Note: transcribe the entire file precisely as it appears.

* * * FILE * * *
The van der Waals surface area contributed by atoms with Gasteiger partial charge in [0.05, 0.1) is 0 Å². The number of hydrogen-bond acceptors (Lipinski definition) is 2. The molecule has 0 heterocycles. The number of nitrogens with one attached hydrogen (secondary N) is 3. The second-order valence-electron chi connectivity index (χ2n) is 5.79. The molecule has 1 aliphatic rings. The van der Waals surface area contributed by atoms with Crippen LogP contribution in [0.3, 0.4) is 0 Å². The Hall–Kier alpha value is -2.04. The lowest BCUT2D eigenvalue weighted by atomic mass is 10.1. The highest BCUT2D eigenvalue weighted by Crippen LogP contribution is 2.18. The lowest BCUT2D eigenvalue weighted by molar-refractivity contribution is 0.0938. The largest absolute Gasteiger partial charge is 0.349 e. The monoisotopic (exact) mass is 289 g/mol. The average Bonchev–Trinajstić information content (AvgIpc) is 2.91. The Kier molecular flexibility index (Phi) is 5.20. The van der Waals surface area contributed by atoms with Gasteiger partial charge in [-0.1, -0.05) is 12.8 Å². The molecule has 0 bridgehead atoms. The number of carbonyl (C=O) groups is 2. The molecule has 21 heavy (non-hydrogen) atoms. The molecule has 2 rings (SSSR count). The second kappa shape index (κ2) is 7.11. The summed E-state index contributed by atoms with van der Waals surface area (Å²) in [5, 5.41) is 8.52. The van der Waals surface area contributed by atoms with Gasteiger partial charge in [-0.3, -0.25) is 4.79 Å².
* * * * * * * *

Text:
The van der Waals surface area contributed by atoms with Gasteiger partial charge in [0.05, 0.1) is 0 Å². The number of hydrogen-bond acceptors (Lipinski definition) is 2. The molecule has 0 heterocycles. The number of nitrogens with one attached hydrogen (secondary N) is 3. The second-order valence-electron chi connectivity index (χ2n) is 5.79. The molecule has 1 aliphatic rings. The van der Waals surface area contributed by atoms with Crippen LogP contribution in [0.3, 0.4) is 0 Å². The Hall–Kier alpha value is -2.04. The lowest BCUT2D eigenvalue weighted by atomic mass is 10.1. The highest BCUT2D eigenvalue weighted by Crippen LogP contribution is 2.18. The lowest BCUT2D eigenvalue weighted by molar-refractivity contribution is 0.0938. The largest absolute Gasteiger partial charge is 0.349 e. The monoisotopic (exact) mass is 289 g/mol. The average Bonchev–Trinajstić information content (AvgIpc) is 2.91. The Kier molecular flexibility index (Phi) is 5.20. The van der Waals surface area contributed by atoms with Gasteiger partial charge in [-0.1, -0.05) is 12.8 Å². The molecule has 0 bridgehead atoms. The number of carbonyl (C=O) groups is 2. The molecule has 21 heavy (non-hydrogen) atoms. The molecule has 2 rings (SSSR count). The second kappa shape index (κ2) is 7.11. The summed E-state index contributed by atoms with van der Waals surface area (Å²) in [5, 5.41) is 8.52. The van der Waals surface area contributed by atoms with Gasteiger partial charge in [-0.3, -0.25) is 4.79 Å².